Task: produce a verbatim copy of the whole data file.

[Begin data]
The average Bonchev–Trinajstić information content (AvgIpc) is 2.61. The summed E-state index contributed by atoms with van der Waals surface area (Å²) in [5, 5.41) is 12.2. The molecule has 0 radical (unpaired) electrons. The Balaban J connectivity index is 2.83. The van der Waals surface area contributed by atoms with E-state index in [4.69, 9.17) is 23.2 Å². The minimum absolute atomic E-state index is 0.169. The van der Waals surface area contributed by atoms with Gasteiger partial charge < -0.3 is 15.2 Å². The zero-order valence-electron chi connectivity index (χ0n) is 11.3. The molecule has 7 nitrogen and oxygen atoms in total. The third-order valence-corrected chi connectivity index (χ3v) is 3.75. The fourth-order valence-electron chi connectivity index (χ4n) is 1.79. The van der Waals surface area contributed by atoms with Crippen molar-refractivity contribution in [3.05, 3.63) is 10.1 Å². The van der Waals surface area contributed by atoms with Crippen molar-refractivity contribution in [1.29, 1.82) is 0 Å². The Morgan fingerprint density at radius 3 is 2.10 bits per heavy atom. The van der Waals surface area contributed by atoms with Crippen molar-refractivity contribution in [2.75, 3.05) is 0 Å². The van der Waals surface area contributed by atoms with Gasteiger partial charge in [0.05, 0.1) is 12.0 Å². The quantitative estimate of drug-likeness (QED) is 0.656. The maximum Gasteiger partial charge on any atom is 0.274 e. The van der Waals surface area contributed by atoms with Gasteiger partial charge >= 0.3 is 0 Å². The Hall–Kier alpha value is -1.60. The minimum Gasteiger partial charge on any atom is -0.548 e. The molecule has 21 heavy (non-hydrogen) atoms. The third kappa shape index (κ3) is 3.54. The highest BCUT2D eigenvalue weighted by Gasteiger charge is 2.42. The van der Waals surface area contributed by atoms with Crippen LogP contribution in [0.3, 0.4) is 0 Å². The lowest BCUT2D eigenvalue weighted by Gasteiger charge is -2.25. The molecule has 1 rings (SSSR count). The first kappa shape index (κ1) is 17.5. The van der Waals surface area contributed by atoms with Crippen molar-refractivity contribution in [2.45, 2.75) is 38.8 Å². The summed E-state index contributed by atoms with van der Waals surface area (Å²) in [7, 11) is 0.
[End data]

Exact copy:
The average Bonchev–Trinajstić information content (AvgIpc) is 2.61. The summed E-state index contributed by atoms with van der Waals surface area (Å²) in [5, 5.41) is 12.2. The molecule has 0 radical (unpaired) electrons. The Balaban J connectivity index is 2.83. The van der Waals surface area contributed by atoms with E-state index in [4.69, 9.17) is 23.2 Å². The minimum absolute atomic E-state index is 0.169. The van der Waals surface area contributed by atoms with Gasteiger partial charge < -0.3 is 15.2 Å². The zero-order valence-electron chi connectivity index (χ0n) is 11.3. The molecule has 7 nitrogen and oxygen atoms in total. The third-order valence-corrected chi connectivity index (χ3v) is 3.75. The fourth-order valence-electron chi connectivity index (χ4n) is 1.79. The van der Waals surface area contributed by atoms with Crippen molar-refractivity contribution in [3.05, 3.63) is 10.1 Å². The van der Waals surface area contributed by atoms with Crippen molar-refractivity contribution in [1.29, 1.82) is 0 Å². The Morgan fingerprint density at radius 3 is 2.10 bits per heavy atom. The van der Waals surface area contributed by atoms with Crippen molar-refractivity contribution in [2.75, 3.05) is 0 Å². The van der Waals surface area contributed by atoms with Gasteiger partial charge in [0.05, 0.1) is 12.0 Å². The quantitative estimate of drug-likeness (QED) is 0.656. The maximum Gasteiger partial charge on any atom is 0.274 e. The van der Waals surface area contributed by atoms with Gasteiger partial charge >= 0.3 is 0 Å². The Hall–Kier alpha value is -1.60. The minimum Gasteiger partial charge on any atom is -0.548 e. The molecule has 21 heavy (non-hydrogen) atoms. The third kappa shape index (κ3) is 3.54. The highest BCUT2D eigenvalue weighted by Gasteiger charge is 2.42. The van der Waals surface area contributed by atoms with Crippen LogP contribution in [0.3, 0.4) is 0 Å². The lowest BCUT2D eigenvalue weighted by Gasteiger charge is -2.25. The molecule has 1 rings (SSSR count). The first kappa shape index (κ1) is 17.5. The van der Waals surface area contributed by atoms with Crippen molar-refractivity contribution in [2.45, 2.75) is 38.8 Å². The summed E-state index contributed by atoms with van der Waals surface area (Å²) in [7, 11) is 0.